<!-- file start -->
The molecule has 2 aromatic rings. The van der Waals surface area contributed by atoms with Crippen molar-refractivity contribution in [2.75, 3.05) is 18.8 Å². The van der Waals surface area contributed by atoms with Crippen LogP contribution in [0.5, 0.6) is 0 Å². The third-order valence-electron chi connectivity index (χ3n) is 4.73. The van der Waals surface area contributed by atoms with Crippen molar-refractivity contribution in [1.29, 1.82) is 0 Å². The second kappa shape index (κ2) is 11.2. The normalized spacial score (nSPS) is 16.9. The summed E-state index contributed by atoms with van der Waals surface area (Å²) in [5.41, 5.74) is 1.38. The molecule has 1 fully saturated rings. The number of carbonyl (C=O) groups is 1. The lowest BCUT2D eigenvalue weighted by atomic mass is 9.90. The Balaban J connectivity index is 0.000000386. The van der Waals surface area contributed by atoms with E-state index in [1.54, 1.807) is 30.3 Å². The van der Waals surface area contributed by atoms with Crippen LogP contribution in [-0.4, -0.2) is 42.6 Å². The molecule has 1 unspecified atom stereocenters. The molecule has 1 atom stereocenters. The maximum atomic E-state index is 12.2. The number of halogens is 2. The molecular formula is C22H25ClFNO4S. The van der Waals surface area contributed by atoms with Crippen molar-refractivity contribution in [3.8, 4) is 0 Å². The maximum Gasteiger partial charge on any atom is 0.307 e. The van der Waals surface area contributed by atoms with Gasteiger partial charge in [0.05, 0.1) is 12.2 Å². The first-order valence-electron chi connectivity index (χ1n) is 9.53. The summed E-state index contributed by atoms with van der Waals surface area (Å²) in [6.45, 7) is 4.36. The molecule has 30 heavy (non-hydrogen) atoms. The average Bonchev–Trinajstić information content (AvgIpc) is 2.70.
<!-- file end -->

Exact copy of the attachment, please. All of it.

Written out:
The molecule has 2 aromatic rings. The van der Waals surface area contributed by atoms with Crippen molar-refractivity contribution in [2.75, 3.05) is 18.8 Å². The van der Waals surface area contributed by atoms with Crippen LogP contribution in [0.5, 0.6) is 0 Å². The third-order valence-electron chi connectivity index (χ3n) is 4.73. The van der Waals surface area contributed by atoms with Crippen molar-refractivity contribution in [1.29, 1.82) is 0 Å². The second kappa shape index (κ2) is 11.2. The normalized spacial score (nSPS) is 16.9. The summed E-state index contributed by atoms with van der Waals surface area (Å²) in [5.41, 5.74) is 1.38. The molecule has 1 fully saturated rings. The number of carbonyl (C=O) groups is 1. The lowest BCUT2D eigenvalue weighted by atomic mass is 9.90. The Balaban J connectivity index is 0.000000386. The van der Waals surface area contributed by atoms with E-state index in [1.54, 1.807) is 30.3 Å². The van der Waals surface area contributed by atoms with Crippen LogP contribution in [-0.4, -0.2) is 42.6 Å². The molecule has 1 unspecified atom stereocenters. The molecule has 1 atom stereocenters. The maximum atomic E-state index is 12.2. The number of halogens is 2. The molecular formula is C22H25ClFNO4S. The van der Waals surface area contributed by atoms with Crippen molar-refractivity contribution in [3.8, 4) is 0 Å². The maximum Gasteiger partial charge on any atom is 0.307 e. The van der Waals surface area contributed by atoms with Gasteiger partial charge in [0.05, 0.1) is 12.2 Å². The first-order valence-electron chi connectivity index (χ1n) is 9.53. The summed E-state index contributed by atoms with van der Waals surface area (Å²) in [6.45, 7) is 4.36. The molecule has 30 heavy (non-hydrogen) atoms. The average Bonchev–Trinajstić information content (AvgIpc) is 2.70.